Overwatch and Autism

A lot of you probably have no idea what the title of this post is concerning, but I also bet that a good number of you do.

Since I work with kids, I am slightly familiar with Overwatch. It is an extremely popular, shooter-style video game with a multitude of characters to play as. In fact, the sheer diversity of the characters is one of the game’s best attributes in my opinion, which leads to the article below and my thoughts on it.

It is mentioned in the article how introducing a character on the spectrum in such a subtle way as it is done in this game is a deviation from the normal approach by the entertainment world. Usually, it is either blasted in neon letters that a character is autistic, or there are no such characters to begin with.  Symmetra, the character who is at the center of this article, is a female fighter with a love for order. She is perfectly content to leave a battle to set up a stronger defense, tends to miss social cues, and can get overwhelmed. Even her name suggests a desire for balance, for all things to be in symmetry.

Another aspect of the article that I appreciated was the note that the word autistic is still used as an insult online, which is very true. I cringe when I see it hurled in such a manner on message and comment boards, and rarely is the speaker corrected. The author of the article, Andrew McMillen, and many that he interviewed echoed my hope that introducing more characters like Symmetra may lead to wider autism acceptance.

The article is below, from WIRED magazine:

Video Games Are Being Transformed By This Autistic Character 

 

New Series

After thinking about it for awhile, I decided to write a series about how I work with my clients. I have met many newcomers to the autism therapy community, some coming into their very first job, and they often hit the ground running with very little knowledge of how to interact with their new client. In the companies that I have worked for, most of the training falls on the lower level supervisors. Unfortunately, they are usually swamped and can’t do full on training until their schedules allow them to shadow or meet with their employees. I know this because I have been the supervisor before.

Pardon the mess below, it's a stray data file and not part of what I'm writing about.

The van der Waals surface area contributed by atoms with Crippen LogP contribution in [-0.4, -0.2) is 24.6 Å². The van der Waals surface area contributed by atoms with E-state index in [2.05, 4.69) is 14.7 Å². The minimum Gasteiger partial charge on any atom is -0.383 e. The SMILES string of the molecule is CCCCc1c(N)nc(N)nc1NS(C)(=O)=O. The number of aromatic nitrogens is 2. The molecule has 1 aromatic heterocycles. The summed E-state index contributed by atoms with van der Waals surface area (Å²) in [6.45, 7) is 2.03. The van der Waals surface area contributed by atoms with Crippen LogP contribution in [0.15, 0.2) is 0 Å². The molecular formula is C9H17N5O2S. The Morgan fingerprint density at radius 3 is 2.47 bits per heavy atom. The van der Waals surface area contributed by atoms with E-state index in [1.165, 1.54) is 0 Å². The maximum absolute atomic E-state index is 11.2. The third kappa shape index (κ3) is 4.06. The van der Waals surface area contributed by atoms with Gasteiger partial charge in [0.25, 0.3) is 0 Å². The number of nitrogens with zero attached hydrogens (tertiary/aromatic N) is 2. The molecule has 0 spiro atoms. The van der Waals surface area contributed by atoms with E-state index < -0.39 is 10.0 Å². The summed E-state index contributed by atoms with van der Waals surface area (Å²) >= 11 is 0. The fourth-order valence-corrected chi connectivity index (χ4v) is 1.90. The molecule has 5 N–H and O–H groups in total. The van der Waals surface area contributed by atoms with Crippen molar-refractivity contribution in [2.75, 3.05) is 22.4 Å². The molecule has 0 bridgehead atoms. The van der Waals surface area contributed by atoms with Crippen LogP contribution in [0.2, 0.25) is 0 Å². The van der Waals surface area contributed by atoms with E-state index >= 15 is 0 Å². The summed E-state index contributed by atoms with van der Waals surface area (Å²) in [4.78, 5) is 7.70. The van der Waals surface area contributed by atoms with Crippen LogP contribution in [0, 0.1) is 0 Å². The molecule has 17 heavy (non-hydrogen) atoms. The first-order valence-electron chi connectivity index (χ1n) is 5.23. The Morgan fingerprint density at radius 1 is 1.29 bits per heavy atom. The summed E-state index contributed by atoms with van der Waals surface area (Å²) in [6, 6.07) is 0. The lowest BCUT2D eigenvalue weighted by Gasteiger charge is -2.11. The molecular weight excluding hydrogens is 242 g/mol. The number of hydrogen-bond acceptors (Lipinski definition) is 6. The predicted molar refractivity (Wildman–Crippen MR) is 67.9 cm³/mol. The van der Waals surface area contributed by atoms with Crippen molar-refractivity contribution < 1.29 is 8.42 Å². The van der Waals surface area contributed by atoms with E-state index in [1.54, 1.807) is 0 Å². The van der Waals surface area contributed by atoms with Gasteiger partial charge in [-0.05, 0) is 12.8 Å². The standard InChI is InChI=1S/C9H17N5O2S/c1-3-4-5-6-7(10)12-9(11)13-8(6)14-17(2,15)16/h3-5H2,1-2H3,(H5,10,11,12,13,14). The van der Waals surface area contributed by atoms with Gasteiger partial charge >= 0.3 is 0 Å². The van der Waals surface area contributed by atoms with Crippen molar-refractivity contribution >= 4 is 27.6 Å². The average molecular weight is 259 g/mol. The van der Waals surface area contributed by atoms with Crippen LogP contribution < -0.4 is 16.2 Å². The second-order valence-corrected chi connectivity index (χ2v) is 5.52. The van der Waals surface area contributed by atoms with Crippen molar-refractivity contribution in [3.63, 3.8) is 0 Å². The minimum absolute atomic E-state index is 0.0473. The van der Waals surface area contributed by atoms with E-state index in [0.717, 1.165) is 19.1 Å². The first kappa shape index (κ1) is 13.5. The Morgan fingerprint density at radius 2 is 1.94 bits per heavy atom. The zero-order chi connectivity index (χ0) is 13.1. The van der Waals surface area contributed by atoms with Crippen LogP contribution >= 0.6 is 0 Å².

My hope is that this series of articles will help incoming interventionists and specialists look at their charges not from the standpoint of data collection or trial running, but from the standpoint of relationship building and earning trust. While every client is different, there are some universal truths to interacting with any human being that (for some odd reason) I have sometimes seen ignored when dealing with autism.

I will probably start this early next week, walking you through my experiences as a therapist, interventionist, and specialist. I hope that some of you that are new to your positions and the field get a feel for what sessions can be like, and why you really shouldn’t take a lot of things personal or be too hard on yourself. For those who are “veterans,” I hope to remind you of why you do the work that you do. 🙂

Next week’s first article is: The Approach

Autism Empathy Kit

First, a lovely Happy New Year to all of you! I hope you had as much fun saying goodbye to 2016 as I did!

Being that my business is all about expanding autism awareness and acceptance, I was intrigued by this article about an empathy kit. It was created by a design student who has an autistic sibling. It addresses quite a few of the sensory challenges of autism, including taste, hearing, and vision. Combining something like this with my presentations could make for an even more engaging experience for those who take the trainings.

Check out the article and let me know what you think. Is this a good start on such a concept? What would you add or adjust with the kit?

Autism Empathy Kit

Also, if you know any groups or organizations who would love an interactive and informative introduction to understanding autism, send them to my classes page or drop me an email!